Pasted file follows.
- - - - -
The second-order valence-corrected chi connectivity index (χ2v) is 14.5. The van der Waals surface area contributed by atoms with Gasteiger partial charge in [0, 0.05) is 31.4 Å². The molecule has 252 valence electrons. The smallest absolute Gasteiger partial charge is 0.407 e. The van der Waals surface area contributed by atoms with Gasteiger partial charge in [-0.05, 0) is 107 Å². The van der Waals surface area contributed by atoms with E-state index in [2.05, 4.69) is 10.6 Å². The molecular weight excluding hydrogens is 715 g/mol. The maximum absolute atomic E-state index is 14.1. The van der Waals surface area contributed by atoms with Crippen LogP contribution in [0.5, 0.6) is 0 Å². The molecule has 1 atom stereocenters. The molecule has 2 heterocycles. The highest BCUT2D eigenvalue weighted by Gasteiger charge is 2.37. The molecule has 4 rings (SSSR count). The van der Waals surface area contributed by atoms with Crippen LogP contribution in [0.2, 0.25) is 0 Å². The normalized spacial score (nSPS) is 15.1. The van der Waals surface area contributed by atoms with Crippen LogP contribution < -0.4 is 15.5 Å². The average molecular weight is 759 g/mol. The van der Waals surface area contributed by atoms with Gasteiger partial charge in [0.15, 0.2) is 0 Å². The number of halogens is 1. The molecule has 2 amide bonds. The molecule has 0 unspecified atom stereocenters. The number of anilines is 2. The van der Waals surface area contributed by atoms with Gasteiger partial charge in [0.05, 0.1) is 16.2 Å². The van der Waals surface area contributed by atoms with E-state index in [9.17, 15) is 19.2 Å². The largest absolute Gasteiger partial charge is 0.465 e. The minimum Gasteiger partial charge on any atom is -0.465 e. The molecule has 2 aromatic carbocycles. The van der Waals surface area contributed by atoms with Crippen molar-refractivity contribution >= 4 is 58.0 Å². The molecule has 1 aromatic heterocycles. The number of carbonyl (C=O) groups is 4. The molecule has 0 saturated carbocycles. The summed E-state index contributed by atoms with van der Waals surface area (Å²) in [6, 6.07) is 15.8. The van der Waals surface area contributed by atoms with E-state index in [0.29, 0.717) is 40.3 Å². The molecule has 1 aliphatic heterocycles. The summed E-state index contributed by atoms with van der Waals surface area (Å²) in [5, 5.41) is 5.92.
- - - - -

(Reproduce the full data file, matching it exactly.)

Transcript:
The second-order valence-corrected chi connectivity index (χ2v) is 14.5. The van der Waals surface area contributed by atoms with Gasteiger partial charge in [0, 0.05) is 31.4 Å². The molecule has 252 valence electrons. The smallest absolute Gasteiger partial charge is 0.407 e. The van der Waals surface area contributed by atoms with Gasteiger partial charge in [-0.05, 0) is 107 Å². The van der Waals surface area contributed by atoms with E-state index in [2.05, 4.69) is 10.6 Å². The molecular weight excluding hydrogens is 715 g/mol. The maximum absolute atomic E-state index is 14.1. The van der Waals surface area contributed by atoms with Crippen LogP contribution in [0.5, 0.6) is 0 Å². The molecule has 1 atom stereocenters. The molecule has 2 heterocycles. The highest BCUT2D eigenvalue weighted by Gasteiger charge is 2.37. The molecule has 4 rings (SSSR count). The van der Waals surface area contributed by atoms with Crippen LogP contribution in [0.2, 0.25) is 0 Å². The normalized spacial score (nSPS) is 15.1. The van der Waals surface area contributed by atoms with Crippen LogP contribution < -0.4 is 15.5 Å². The average molecular weight is 759 g/mol. The van der Waals surface area contributed by atoms with Gasteiger partial charge in [0.15, 0.2) is 0 Å². The number of halogens is 1. The molecule has 2 amide bonds. The molecule has 0 unspecified atom stereocenters. The number of anilines is 2. The van der Waals surface area contributed by atoms with Gasteiger partial charge in [0.05, 0.1) is 16.2 Å². The van der Waals surface area contributed by atoms with E-state index in [9.17, 15) is 19.2 Å². The largest absolute Gasteiger partial charge is 0.465 e. The minimum Gasteiger partial charge on any atom is -0.465 e. The molecule has 2 aromatic carbocycles. The van der Waals surface area contributed by atoms with Crippen molar-refractivity contribution >= 4 is 58.0 Å². The molecule has 1 aromatic heterocycles. The number of carbonyl (C=O) groups is 4. The molecule has 0 saturated carbocycles. The summed E-state index contributed by atoms with van der Waals surface area (Å²) in [6, 6.07) is 15.8. The van der Waals surface area contributed by atoms with E-state index in [0.29, 0.717) is 40.3 Å². The molecule has 1 aliphatic heterocycles. The summed E-state index contributed by atoms with van der Waals surface area (Å²) in [5, 5.41) is 5.92.